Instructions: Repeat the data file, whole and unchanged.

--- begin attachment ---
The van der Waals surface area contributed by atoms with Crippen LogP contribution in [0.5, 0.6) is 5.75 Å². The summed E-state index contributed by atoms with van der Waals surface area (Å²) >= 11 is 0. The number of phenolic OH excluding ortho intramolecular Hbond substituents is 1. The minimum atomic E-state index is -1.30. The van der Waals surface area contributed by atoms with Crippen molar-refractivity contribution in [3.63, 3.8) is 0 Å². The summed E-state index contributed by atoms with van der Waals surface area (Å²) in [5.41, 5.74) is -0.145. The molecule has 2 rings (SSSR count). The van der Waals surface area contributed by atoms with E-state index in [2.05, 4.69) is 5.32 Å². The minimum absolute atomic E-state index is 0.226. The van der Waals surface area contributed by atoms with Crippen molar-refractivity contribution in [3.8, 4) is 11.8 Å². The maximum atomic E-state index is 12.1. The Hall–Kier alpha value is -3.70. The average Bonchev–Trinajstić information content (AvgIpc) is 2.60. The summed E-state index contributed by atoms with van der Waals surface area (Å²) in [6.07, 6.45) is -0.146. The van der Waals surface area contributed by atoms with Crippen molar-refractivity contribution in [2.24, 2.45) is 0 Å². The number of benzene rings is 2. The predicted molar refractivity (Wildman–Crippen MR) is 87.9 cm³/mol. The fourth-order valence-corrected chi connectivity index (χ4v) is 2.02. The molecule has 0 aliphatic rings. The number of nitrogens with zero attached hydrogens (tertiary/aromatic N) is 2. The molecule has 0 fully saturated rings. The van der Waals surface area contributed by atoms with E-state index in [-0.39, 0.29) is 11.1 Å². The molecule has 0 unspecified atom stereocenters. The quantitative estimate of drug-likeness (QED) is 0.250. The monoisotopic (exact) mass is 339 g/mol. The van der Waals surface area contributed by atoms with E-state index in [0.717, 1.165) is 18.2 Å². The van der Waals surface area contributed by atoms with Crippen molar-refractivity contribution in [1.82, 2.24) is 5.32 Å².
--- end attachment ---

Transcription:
The van der Waals surface area contributed by atoms with Crippen LogP contribution in [0.5, 0.6) is 5.75 Å². The summed E-state index contributed by atoms with van der Waals surface area (Å²) >= 11 is 0. The number of phenolic OH excluding ortho intramolecular Hbond substituents is 1. The minimum atomic E-state index is -1.30. The van der Waals surface area contributed by atoms with Crippen molar-refractivity contribution in [3.63, 3.8) is 0 Å². The summed E-state index contributed by atoms with van der Waals surface area (Å²) in [5.41, 5.74) is -0.145. The molecule has 2 rings (SSSR count). The van der Waals surface area contributed by atoms with E-state index in [2.05, 4.69) is 5.32 Å². The minimum absolute atomic E-state index is 0.226. The van der Waals surface area contributed by atoms with Crippen molar-refractivity contribution in [3.8, 4) is 11.8 Å². The maximum atomic E-state index is 12.1. The Hall–Kier alpha value is -3.70. The average Bonchev–Trinajstić information content (AvgIpc) is 2.60. The summed E-state index contributed by atoms with van der Waals surface area (Å²) in [6.07, 6.45) is -0.146. The van der Waals surface area contributed by atoms with Crippen molar-refractivity contribution in [2.24, 2.45) is 0 Å². The number of benzene rings is 2. The predicted molar refractivity (Wildman–Crippen MR) is 87.9 cm³/mol. The fourth-order valence-corrected chi connectivity index (χ4v) is 2.02. The molecule has 0 aliphatic rings. The number of nitrogens with zero attached hydrogens (tertiary/aromatic N) is 2. The molecule has 0 fully saturated rings. The van der Waals surface area contributed by atoms with E-state index in [-0.39, 0.29) is 11.1 Å². The molecule has 0 unspecified atom stereocenters. The quantitative estimate of drug-likeness (QED) is 0.250. The monoisotopic (exact) mass is 339 g/mol. The van der Waals surface area contributed by atoms with E-state index in [0.717, 1.165) is 18.2 Å². The van der Waals surface area contributed by atoms with Crippen molar-refractivity contribution in [1.82, 2.24) is 5.32 Å².